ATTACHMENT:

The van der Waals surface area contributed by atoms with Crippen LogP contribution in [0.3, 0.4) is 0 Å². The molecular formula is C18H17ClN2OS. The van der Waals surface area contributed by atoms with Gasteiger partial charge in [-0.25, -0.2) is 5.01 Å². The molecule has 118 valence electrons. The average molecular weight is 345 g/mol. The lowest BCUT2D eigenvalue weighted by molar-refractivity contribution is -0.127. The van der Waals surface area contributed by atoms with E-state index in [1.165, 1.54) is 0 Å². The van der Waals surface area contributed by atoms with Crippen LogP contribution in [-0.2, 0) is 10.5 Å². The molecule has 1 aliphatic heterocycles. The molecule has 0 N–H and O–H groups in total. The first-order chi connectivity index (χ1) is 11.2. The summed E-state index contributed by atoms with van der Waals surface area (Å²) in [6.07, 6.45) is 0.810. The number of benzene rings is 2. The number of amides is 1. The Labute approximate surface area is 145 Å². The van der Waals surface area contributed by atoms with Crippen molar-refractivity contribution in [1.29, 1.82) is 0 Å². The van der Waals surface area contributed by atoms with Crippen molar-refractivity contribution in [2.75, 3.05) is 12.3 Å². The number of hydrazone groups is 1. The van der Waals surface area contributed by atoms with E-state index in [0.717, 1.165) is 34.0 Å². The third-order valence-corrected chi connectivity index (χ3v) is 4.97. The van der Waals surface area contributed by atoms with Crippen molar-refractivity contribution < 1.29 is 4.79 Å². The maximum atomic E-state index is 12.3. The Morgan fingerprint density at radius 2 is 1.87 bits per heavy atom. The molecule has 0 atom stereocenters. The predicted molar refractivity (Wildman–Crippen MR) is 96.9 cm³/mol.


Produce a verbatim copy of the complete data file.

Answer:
The van der Waals surface area contributed by atoms with Crippen LogP contribution in [0.3, 0.4) is 0 Å². The molecular formula is C18H17ClN2OS. The van der Waals surface area contributed by atoms with Gasteiger partial charge in [-0.25, -0.2) is 5.01 Å². The molecule has 118 valence electrons. The average molecular weight is 345 g/mol. The lowest BCUT2D eigenvalue weighted by molar-refractivity contribution is -0.127. The van der Waals surface area contributed by atoms with E-state index in [1.165, 1.54) is 0 Å². The van der Waals surface area contributed by atoms with Crippen LogP contribution in [-0.2, 0) is 10.5 Å². The molecule has 1 aliphatic heterocycles. The molecule has 0 N–H and O–H groups in total. The first-order chi connectivity index (χ1) is 11.2. The summed E-state index contributed by atoms with van der Waals surface area (Å²) in [6.07, 6.45) is 0.810. The number of benzene rings is 2. The number of amides is 1. The Labute approximate surface area is 145 Å². The van der Waals surface area contributed by atoms with Crippen molar-refractivity contribution in [1.29, 1.82) is 0 Å². The van der Waals surface area contributed by atoms with Crippen molar-refractivity contribution in [2.75, 3.05) is 12.3 Å². The number of hydrazone groups is 1. The van der Waals surface area contributed by atoms with E-state index in [0.717, 1.165) is 34.0 Å². The third-order valence-corrected chi connectivity index (χ3v) is 4.97. The van der Waals surface area contributed by atoms with Crippen molar-refractivity contribution < 1.29 is 4.79 Å². The maximum atomic E-state index is 12.3. The Morgan fingerprint density at radius 2 is 1.87 bits per heavy atom. The molecule has 0 atom stereocenters. The predicted molar refractivity (Wildman–Crippen MR) is 96.9 cm³/mol.